OFT calls for new drug spending plan

| February 20, 2007 | 0 Comments

OFT calls for new drug spending plan

The Office of Fair Trading (OFT) has said that the National Health Service (NHS) is paying far too much for name-brand drugs. In the conclusion of a study that has been ongoing since September 2005, the OFT has decided that the Pharmaceutical Price Regulation Scheme (PPRS) needs to be redesigned because in its current state it does not result in the NHS obtaining the best prices on the drugs. The report says that alterations to the system should be made that will get the NHS better value for its money and to focus on drugs that deliver the greatest benefits to patients. The Department of Health currently purchases £7 billion worth of brand-name drugs each year. The OFT estimates that a new plan could cut £500 million per year from that amount.

The PPRS, as it is presently constituted, sets a ceiling on the profits each pharmaceuticals company is allowed to make on its sales of name-brand medicines to the NHS each year. It is voluntary scheme and comes up for negotiations every five years between the Department of Health and the Association of the British Pharmaceutical Industry (ABPI). The Department of Health is not required to act on the OFT report, but is not likely to ignore its findings due to the large amount of public funds involved.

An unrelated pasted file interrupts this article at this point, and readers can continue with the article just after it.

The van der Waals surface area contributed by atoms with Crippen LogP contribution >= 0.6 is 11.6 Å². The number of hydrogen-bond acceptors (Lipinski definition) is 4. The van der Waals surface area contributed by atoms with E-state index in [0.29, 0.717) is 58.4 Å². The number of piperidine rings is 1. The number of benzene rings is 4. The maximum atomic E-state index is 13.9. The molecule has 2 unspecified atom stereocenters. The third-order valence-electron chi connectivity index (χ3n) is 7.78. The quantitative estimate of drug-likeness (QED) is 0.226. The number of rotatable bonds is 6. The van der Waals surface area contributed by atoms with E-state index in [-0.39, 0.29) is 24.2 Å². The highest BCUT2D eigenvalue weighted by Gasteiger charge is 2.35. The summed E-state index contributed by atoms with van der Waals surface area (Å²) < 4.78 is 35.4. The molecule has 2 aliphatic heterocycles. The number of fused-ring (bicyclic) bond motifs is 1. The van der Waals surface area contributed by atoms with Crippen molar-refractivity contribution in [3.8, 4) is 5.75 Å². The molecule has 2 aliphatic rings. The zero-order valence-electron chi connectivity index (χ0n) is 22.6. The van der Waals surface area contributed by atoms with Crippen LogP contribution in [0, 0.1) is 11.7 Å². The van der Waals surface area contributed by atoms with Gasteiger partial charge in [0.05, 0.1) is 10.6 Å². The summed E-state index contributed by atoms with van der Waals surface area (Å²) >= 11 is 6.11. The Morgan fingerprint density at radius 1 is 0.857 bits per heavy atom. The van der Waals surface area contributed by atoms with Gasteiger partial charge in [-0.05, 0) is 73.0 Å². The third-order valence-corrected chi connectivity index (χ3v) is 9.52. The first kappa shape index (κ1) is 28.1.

In reaction to the report, the ABPI said that the increase in the amount of money the NHS pays for drugs has to do with an increased use of drugs, not with any problems in pricing. The ABPI warned that limiting price caps could reduce the amount of research and development the drug companies will do and could spur drug companies to move out of the UK entirely. A lower cap on how much NHS can pay for individual drugs could also limit what the drug companies can charge other governments for their products, since many health services use the NHS price as a guideline and insist that they be charged less for the drugs they purchase.


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